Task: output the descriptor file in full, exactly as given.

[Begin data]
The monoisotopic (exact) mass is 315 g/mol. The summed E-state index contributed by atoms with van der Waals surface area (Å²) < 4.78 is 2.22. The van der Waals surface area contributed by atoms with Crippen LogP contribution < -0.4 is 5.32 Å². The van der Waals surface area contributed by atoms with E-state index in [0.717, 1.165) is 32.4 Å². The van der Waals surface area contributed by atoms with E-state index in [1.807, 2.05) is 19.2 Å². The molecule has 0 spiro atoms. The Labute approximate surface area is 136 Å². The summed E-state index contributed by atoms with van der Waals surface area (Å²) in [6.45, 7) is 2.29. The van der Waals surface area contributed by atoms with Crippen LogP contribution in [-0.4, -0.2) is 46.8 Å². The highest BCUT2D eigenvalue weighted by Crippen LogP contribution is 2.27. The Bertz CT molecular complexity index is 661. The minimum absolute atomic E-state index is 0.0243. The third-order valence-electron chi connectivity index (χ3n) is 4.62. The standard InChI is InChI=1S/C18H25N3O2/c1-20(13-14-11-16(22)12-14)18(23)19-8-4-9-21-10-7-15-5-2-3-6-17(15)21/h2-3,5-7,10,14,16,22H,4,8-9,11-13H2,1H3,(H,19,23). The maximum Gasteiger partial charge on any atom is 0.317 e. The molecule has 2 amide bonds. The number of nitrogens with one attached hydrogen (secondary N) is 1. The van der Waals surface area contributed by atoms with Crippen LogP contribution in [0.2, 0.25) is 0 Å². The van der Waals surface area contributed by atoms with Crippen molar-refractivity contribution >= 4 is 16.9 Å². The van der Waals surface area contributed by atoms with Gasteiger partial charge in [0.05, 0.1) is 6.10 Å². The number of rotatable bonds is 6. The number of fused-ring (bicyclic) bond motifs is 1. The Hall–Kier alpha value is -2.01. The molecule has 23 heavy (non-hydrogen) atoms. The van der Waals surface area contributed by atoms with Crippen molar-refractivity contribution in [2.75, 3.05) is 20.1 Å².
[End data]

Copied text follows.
The monoisotopic (exact) mass is 315 g/mol. The summed E-state index contributed by atoms with van der Waals surface area (Å²) < 4.78 is 2.22. The van der Waals surface area contributed by atoms with Crippen LogP contribution < -0.4 is 5.32 Å². The van der Waals surface area contributed by atoms with E-state index in [0.717, 1.165) is 32.4 Å². The van der Waals surface area contributed by atoms with E-state index in [1.807, 2.05) is 19.2 Å². The molecule has 0 spiro atoms. The Labute approximate surface area is 136 Å². The summed E-state index contributed by atoms with van der Waals surface area (Å²) in [6.45, 7) is 2.29. The van der Waals surface area contributed by atoms with Crippen LogP contribution in [-0.4, -0.2) is 46.8 Å². The highest BCUT2D eigenvalue weighted by Crippen LogP contribution is 2.27. The Bertz CT molecular complexity index is 661. The minimum absolute atomic E-state index is 0.0243. The third-order valence-electron chi connectivity index (χ3n) is 4.62. The standard InChI is InChI=1S/C18H25N3O2/c1-20(13-14-11-16(22)12-14)18(23)19-8-4-9-21-10-7-15-5-2-3-6-17(15)21/h2-3,5-7,10,14,16,22H,4,8-9,11-13H2,1H3,(H,19,23). The maximum Gasteiger partial charge on any atom is 0.317 e. The molecule has 2 amide bonds. The number of nitrogens with one attached hydrogen (secondary N) is 1. The van der Waals surface area contributed by atoms with Crippen LogP contribution in [0.2, 0.25) is 0 Å². The van der Waals surface area contributed by atoms with Crippen molar-refractivity contribution >= 4 is 16.9 Å². The van der Waals surface area contributed by atoms with Gasteiger partial charge in [0.05, 0.1) is 6.10 Å². The number of rotatable bonds is 6. The number of fused-ring (bicyclic) bond motifs is 1. The Hall–Kier alpha value is -2.01. The molecule has 23 heavy (non-hydrogen) atoms. The van der Waals surface area contributed by atoms with Crippen molar-refractivity contribution in [2.75, 3.05) is 20.1 Å².